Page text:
More on the “instructional text” tweet

So a bit of explanation on what I was going on about here:

Basically I was looking to discuss this topic as I have been seeing a lot of content publicly available (branded as eLearning of some type) which can be difficult to use as its unclear what to do from a learning perspective.  Whilst as learning designers we have tended to move away from boring instructions and learning objectives it feels like there is still work to be done.

I guess that I am ultimately thinking is we need to move from:

“This eLearning is made up of x modules and take xx minutes to complete”

type stuff to better prompts for action, something like:

“This activity is designed with moments for you to reflect throughout, therefore you need to pay attention and potentially take notes to help with your recollection”.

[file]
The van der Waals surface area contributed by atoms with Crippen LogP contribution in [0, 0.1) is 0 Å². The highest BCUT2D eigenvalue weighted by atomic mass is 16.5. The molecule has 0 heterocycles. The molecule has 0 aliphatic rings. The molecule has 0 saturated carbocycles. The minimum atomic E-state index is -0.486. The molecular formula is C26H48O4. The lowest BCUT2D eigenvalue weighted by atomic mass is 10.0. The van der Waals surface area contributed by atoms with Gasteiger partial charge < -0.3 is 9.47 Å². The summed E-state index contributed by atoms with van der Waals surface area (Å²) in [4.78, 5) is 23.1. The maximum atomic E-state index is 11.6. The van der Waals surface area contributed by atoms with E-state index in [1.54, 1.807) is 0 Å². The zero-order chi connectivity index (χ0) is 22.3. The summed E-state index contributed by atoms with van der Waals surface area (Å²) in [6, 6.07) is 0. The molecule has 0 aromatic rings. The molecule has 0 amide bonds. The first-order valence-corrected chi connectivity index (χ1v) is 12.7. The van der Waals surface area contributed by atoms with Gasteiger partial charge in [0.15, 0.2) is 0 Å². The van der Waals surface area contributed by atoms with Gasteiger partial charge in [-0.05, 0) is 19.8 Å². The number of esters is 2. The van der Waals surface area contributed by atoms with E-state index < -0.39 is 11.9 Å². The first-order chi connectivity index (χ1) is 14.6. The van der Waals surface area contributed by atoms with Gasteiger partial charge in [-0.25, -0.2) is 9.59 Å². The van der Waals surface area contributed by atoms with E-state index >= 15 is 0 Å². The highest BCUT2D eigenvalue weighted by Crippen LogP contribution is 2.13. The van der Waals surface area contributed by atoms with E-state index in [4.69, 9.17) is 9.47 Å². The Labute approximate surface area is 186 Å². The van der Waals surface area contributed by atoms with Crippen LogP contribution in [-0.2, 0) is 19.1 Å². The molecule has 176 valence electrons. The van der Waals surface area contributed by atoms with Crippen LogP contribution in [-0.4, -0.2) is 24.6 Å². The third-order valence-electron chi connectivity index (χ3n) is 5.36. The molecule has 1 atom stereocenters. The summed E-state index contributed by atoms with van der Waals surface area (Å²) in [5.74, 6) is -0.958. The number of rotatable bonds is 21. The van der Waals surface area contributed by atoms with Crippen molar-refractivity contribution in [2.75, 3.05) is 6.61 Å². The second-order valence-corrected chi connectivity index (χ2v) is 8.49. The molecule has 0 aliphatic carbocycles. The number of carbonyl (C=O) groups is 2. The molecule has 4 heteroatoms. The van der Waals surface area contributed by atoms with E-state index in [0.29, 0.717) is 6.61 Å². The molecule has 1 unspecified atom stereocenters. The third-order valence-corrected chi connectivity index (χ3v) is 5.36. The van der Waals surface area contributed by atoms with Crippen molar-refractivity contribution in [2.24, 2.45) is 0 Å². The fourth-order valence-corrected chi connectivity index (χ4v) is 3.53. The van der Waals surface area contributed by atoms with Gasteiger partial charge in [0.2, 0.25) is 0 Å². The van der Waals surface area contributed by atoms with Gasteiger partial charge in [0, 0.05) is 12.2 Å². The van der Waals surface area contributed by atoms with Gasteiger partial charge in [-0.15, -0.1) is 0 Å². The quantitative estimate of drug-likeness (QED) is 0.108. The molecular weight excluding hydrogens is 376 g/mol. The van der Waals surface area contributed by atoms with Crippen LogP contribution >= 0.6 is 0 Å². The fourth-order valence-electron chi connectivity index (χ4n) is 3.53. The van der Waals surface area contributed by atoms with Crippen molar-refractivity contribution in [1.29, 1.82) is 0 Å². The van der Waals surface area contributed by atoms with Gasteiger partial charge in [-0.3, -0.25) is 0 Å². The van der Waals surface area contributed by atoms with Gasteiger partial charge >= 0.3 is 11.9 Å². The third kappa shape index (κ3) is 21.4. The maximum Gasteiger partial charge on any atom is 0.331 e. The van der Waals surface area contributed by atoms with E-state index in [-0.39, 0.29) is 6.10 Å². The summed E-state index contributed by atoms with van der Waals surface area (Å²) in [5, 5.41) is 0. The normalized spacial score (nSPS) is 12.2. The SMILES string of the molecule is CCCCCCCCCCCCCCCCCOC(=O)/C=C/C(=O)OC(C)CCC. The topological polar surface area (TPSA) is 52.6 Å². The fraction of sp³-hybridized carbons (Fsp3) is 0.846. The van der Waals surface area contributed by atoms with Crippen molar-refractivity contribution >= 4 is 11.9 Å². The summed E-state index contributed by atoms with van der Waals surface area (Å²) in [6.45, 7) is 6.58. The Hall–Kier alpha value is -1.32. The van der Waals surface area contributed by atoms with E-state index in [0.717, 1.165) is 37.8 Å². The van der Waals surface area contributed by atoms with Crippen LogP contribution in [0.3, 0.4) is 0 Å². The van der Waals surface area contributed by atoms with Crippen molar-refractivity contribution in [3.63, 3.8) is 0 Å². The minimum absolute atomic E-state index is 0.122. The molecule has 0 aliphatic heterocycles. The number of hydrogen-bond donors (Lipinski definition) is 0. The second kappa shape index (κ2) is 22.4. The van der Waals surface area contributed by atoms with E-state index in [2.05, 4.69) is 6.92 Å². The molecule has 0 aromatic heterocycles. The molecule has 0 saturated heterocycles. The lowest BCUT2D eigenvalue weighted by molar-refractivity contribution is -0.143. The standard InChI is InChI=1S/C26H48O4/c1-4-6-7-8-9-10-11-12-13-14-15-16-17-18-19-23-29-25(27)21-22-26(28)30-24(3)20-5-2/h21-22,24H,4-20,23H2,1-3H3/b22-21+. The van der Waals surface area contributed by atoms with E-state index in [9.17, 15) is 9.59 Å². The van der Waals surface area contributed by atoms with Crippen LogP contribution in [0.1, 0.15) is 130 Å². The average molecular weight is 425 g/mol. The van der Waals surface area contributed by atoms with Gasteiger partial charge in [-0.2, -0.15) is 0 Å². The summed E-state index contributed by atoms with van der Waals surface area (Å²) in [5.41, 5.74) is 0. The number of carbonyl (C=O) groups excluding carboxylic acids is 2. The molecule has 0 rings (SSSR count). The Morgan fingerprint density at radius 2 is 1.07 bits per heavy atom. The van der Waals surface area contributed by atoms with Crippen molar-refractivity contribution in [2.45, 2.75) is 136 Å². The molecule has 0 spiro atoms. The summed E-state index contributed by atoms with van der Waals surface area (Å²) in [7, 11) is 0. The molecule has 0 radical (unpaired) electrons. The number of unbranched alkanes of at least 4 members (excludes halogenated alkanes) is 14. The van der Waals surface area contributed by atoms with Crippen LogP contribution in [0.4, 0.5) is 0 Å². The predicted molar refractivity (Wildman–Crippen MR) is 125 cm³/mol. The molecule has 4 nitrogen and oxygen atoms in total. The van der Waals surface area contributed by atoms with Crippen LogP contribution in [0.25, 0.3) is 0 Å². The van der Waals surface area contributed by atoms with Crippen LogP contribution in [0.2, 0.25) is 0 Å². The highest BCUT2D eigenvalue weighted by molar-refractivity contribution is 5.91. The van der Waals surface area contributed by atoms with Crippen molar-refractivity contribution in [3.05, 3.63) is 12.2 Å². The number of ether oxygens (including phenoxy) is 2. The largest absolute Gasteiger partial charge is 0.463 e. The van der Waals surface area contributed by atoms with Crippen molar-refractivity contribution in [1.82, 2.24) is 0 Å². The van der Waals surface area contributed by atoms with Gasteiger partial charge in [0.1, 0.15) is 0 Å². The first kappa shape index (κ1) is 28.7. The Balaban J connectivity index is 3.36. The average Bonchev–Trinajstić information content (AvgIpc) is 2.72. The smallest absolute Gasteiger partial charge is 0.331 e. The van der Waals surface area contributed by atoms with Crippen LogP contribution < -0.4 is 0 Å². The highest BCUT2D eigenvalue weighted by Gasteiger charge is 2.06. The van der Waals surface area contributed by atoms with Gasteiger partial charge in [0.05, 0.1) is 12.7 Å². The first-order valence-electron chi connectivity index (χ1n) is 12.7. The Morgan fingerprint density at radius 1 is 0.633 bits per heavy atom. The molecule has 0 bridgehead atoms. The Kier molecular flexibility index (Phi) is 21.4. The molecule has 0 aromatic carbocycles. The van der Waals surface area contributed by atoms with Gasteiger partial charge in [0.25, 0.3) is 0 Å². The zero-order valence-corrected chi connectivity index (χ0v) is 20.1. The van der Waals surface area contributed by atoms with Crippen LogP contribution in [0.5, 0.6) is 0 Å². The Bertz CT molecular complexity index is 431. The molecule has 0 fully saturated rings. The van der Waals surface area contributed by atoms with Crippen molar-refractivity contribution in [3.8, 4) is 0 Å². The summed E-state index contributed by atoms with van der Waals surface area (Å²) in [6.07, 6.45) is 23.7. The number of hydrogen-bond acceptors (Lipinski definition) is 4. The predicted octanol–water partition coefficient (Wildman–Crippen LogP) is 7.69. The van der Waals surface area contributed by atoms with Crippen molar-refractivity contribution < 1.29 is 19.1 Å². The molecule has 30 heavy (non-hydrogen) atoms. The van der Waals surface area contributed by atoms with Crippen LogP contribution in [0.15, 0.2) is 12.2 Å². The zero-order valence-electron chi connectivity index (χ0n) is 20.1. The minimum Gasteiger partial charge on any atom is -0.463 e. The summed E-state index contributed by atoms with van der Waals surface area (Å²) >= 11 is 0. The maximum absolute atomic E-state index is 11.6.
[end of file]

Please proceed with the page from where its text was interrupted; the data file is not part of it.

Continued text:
Why? Well we hear a lot about difficulties around concentration and focus.  Personally I fall into the trap of treating “learning content” online like I would treat other material.  Am I alone in feeling a need to be actively prompted to pay attention? Would we just ignore such advice if it did exist?

When looking for any formal research on this I did stumble across the below article which is quite good on instructional design more generally but I could not find anything too specific on the topic my tweet introduced…

Instructional Design and eLearning: A Discussion of
Pedagogical Content Knowledge as a Missing Construct

Click to access EJ846720.pdf

Author: iangardnergb

My name is Ian Gardner and I am interested in various topics that can be seen as related to learning, technology and information. To see what I am reading elsewhere, follow me on The Old Reader ( and/or Twitter (@iangardnergb).

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